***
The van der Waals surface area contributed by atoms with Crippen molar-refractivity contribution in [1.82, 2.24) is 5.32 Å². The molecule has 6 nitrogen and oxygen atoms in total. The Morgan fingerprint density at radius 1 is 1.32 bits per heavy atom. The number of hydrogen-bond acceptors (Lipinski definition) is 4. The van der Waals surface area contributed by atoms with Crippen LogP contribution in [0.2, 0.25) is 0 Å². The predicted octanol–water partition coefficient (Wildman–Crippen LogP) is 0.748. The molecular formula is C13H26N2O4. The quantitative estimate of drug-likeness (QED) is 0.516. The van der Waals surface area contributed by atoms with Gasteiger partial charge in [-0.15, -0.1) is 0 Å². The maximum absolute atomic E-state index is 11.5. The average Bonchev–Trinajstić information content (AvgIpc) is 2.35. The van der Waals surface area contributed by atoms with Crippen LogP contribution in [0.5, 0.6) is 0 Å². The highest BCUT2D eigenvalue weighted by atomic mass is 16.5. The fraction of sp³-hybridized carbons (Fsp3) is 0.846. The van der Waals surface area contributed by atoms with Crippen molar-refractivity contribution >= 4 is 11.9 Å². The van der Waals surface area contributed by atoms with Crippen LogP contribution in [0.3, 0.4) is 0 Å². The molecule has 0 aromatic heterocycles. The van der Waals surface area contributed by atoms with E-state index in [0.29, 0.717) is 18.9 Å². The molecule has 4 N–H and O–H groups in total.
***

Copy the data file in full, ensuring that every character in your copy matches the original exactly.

The van der Waals surface area contributed by atoms with Crippen molar-refractivity contribution in [1.82, 2.24) is 5.32 Å². The molecule has 6 nitrogen and oxygen atoms in total. The Morgan fingerprint density at radius 1 is 1.32 bits per heavy atom. The number of hydrogen-bond acceptors (Lipinski definition) is 4. The van der Waals surface area contributed by atoms with Crippen LogP contribution in [0.2, 0.25) is 0 Å². The predicted octanol–water partition coefficient (Wildman–Crippen LogP) is 0.748. The molecular formula is C13H26N2O4. The quantitative estimate of drug-likeness (QED) is 0.516. The van der Waals surface area contributed by atoms with Gasteiger partial charge in [-0.15, -0.1) is 0 Å². The maximum absolute atomic E-state index is 11.5. The average Bonchev–Trinajstić information content (AvgIpc) is 2.35. The van der Waals surface area contributed by atoms with Crippen LogP contribution in [0.5, 0.6) is 0 Å². The highest BCUT2D eigenvalue weighted by atomic mass is 16.5. The fraction of sp³-hybridized carbons (Fsp3) is 0.846. The van der Waals surface area contributed by atoms with Crippen molar-refractivity contribution >= 4 is 11.9 Å². The van der Waals surface area contributed by atoms with Crippen LogP contribution in [0.3, 0.4) is 0 Å². The molecule has 0 aromatic heterocycles. The van der Waals surface area contributed by atoms with E-state index in [0.29, 0.717) is 18.9 Å². The molecule has 4 N–H and O–H groups in total.